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Species Zale intenta - Bold-Based Zale - Hodges#8713.1

Intent Zale - Zale intenta Zale intenta bold-based zale - Zale intenta Zale intenta Moth with a crown - Zale intenta Moth with a crown - Zale intenta Moth with a crown - Zale intenta Zale intenta
Show images of: caterpillars · adults · both
Kingdom Animalia (Animals)
Phylum Arthropoda (Arthropods)
Subphylum Hexapoda (Hexapods)
Class Insecta (Insects)
Order Lepidoptera (Butterflies and Moths)
Superfamily Noctuoidea (Owlet Moths and kin)
Family Erebidae
Subfamily Erebinae
Tribe Omopterini
Genus Zale
Species intenta (Bold-Based Zale - Hodges#8713.1)
Hodges Number
Synonyms and other taxonomic changes
Zale intenta (Walker, [1858])
Homoptera intenta Walker, [1858]
Zale dealbata Strand, 1917
Zale woodi Franclemont & Todd, 1983
Homoptera woodii Grote, 1877
* phylogenetic sequence #931049
forewing length 19-20mm (Schmidt, 2010)
larva to 4cm(1)
Adult: Basal area dark brown, contrasting with remainder of wing, with paler patch at base of costa • FW grayish-brown to dark brown, covered in fine, black striae (particularly developed in southern populations) • AM dark brown to black, sometimes paler brown medially; bordered distally by pale grey-brown shading • Orbicular absent or small and black • Reniform rust brown centrally with a fine black border and broader pale-tan outer border • PM fine, black and sinuate • ST area variously concolorous with PM area (usually) or paler grey-brown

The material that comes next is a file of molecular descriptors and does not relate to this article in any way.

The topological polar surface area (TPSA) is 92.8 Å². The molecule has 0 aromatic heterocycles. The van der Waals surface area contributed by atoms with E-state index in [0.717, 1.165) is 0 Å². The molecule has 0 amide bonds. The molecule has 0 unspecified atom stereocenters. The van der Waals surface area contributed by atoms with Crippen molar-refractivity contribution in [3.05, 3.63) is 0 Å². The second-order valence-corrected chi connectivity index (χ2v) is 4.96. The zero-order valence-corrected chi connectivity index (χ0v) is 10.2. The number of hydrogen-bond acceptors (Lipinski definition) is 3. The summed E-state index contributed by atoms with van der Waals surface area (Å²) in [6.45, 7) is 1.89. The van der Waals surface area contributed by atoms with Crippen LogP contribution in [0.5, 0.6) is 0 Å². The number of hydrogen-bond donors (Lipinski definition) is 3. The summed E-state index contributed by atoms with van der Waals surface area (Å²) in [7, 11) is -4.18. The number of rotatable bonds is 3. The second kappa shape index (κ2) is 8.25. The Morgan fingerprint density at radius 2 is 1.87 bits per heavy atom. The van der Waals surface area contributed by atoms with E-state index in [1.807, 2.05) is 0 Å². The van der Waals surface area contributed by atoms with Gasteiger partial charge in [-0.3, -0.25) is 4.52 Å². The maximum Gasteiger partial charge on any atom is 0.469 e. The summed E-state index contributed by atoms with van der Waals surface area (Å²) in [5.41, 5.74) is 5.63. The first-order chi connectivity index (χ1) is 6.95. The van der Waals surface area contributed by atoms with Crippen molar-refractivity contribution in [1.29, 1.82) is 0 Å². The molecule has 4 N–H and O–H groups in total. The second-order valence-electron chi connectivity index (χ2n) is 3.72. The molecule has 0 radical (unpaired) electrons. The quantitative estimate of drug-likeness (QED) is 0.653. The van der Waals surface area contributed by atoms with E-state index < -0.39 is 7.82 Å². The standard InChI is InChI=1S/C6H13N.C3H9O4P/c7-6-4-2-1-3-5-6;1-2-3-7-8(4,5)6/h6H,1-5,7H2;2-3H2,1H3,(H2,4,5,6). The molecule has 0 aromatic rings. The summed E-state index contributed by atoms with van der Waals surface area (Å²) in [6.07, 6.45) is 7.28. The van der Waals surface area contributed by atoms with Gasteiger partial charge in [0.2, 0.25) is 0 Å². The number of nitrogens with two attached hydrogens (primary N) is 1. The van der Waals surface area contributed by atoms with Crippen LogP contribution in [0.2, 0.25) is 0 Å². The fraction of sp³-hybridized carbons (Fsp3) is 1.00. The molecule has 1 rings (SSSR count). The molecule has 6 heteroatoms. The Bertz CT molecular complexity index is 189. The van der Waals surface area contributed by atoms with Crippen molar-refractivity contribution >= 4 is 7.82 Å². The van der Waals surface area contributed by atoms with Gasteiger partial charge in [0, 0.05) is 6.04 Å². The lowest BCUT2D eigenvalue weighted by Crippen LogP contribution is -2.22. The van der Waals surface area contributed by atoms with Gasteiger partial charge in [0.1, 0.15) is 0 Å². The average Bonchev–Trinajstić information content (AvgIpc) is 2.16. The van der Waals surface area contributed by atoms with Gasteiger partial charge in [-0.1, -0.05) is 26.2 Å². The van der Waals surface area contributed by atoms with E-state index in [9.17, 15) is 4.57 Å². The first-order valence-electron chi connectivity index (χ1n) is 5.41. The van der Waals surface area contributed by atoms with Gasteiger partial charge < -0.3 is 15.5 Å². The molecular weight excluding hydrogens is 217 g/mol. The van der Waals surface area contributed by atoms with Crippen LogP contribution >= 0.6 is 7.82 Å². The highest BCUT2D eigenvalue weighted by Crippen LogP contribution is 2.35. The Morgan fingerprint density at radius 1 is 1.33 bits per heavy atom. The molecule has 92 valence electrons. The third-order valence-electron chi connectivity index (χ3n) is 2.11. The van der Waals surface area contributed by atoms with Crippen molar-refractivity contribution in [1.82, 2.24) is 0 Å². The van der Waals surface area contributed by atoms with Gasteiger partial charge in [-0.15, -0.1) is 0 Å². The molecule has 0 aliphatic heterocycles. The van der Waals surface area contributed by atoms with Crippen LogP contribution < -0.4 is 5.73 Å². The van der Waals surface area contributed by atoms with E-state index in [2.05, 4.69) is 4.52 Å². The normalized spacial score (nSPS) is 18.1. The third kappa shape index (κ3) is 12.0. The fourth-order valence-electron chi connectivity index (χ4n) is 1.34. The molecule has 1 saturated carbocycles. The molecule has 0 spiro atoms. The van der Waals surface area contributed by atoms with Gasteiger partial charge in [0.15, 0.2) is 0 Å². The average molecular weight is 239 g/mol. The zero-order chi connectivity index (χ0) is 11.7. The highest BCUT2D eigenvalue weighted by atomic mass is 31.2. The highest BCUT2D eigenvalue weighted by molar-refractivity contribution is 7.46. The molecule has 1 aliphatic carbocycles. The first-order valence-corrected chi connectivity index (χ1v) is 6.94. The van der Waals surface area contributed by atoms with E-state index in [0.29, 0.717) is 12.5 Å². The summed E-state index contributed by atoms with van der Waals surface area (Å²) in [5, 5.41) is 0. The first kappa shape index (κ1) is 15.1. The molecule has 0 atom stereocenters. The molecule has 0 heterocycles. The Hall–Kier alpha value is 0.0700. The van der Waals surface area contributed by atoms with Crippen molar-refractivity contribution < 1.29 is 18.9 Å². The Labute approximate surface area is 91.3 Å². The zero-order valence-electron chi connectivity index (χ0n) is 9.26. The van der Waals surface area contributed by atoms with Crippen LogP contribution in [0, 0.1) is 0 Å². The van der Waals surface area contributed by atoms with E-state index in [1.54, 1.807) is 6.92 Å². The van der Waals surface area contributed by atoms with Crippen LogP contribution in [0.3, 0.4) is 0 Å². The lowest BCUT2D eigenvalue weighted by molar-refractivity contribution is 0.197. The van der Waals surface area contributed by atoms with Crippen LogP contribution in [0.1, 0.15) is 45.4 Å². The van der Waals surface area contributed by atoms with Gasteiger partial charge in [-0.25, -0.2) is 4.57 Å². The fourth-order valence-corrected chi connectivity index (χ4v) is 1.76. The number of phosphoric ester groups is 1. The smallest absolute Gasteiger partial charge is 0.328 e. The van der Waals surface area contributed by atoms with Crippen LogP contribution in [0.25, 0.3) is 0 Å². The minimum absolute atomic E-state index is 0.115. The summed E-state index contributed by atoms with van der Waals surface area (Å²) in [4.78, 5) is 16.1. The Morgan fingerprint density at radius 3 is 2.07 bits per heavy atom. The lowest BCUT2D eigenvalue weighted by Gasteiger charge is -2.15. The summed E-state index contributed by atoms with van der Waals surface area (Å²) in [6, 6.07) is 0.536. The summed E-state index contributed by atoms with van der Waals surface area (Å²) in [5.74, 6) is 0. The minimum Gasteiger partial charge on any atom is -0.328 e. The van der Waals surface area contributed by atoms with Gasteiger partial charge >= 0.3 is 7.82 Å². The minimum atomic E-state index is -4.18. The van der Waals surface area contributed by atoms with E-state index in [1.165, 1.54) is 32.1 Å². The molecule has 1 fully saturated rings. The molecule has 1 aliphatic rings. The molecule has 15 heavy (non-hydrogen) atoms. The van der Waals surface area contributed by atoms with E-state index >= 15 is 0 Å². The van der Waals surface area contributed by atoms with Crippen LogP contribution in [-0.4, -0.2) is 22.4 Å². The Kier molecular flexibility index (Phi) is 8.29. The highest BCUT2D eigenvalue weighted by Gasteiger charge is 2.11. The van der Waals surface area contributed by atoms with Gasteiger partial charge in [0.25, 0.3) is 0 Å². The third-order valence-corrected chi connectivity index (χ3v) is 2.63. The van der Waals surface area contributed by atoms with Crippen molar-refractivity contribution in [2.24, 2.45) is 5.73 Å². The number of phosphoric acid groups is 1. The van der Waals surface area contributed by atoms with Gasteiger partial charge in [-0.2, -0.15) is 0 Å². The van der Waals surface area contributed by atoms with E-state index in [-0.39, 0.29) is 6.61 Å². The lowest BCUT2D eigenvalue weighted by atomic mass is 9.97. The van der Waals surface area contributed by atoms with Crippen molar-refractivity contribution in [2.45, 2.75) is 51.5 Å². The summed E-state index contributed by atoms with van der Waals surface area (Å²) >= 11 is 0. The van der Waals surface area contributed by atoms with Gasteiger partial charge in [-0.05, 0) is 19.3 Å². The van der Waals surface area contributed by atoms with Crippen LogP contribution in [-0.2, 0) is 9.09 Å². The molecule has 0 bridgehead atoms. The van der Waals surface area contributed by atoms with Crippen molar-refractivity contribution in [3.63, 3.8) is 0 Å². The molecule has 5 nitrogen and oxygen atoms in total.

Distributed from Nova Scotia (Ferguson, 1954) westward to Wisconsin (Forbes, 1954) and Missouri and southward to Georgia. Likely also occurs in northern Florida (Schmidt, 2010). Canada to Florida and Texas(1)
coastal strand communities, shrubby fields, woodlands, and forest edges(1)
flight period is from March to June depending on latitude and elevation (Schmidt, 2010)
Larvae feed on Prunus species, including black cherry (Forbes, 1954), beach plum and willow oak(1)
Zale lunifera was split into two species in 2010. The name "lunifera" applies to a species restricted to scrub oak barrens east and south of the Appalachians, while the common widespread species is now called Zale intenta.
See Also
Z. lunifera - Markings and coloration similar to Z. intenta, except smaller and AM has a more pronounced medial angle. The fine black striae is less developed and thinner. Small, black orbicular is distinct, sharply contrasting. ST area concolourous with medial area, never contrastingly paler with strong striae.

Print References
Walker, F, 1857. List of the specimens of lepidopterous insects in the collection of the British Museum. 13: 1070.
Schmidt, B. Christian (2010) Taxonomic reassessment of Zale lunifera (Hübner) (Erebidae, Erebinae) ZooKeys 39: 99–106 (PDF download)
Internet References
Moth Photographers Group – images of live & pinned adults
BOLD Systems - images of pinned DNA supported specimens
Animal Diversity Web – images of live adults
Works Cited
1.Owlet Caterpillars of Eastern North America
David L. Wagner. 2011. Princeton University Press.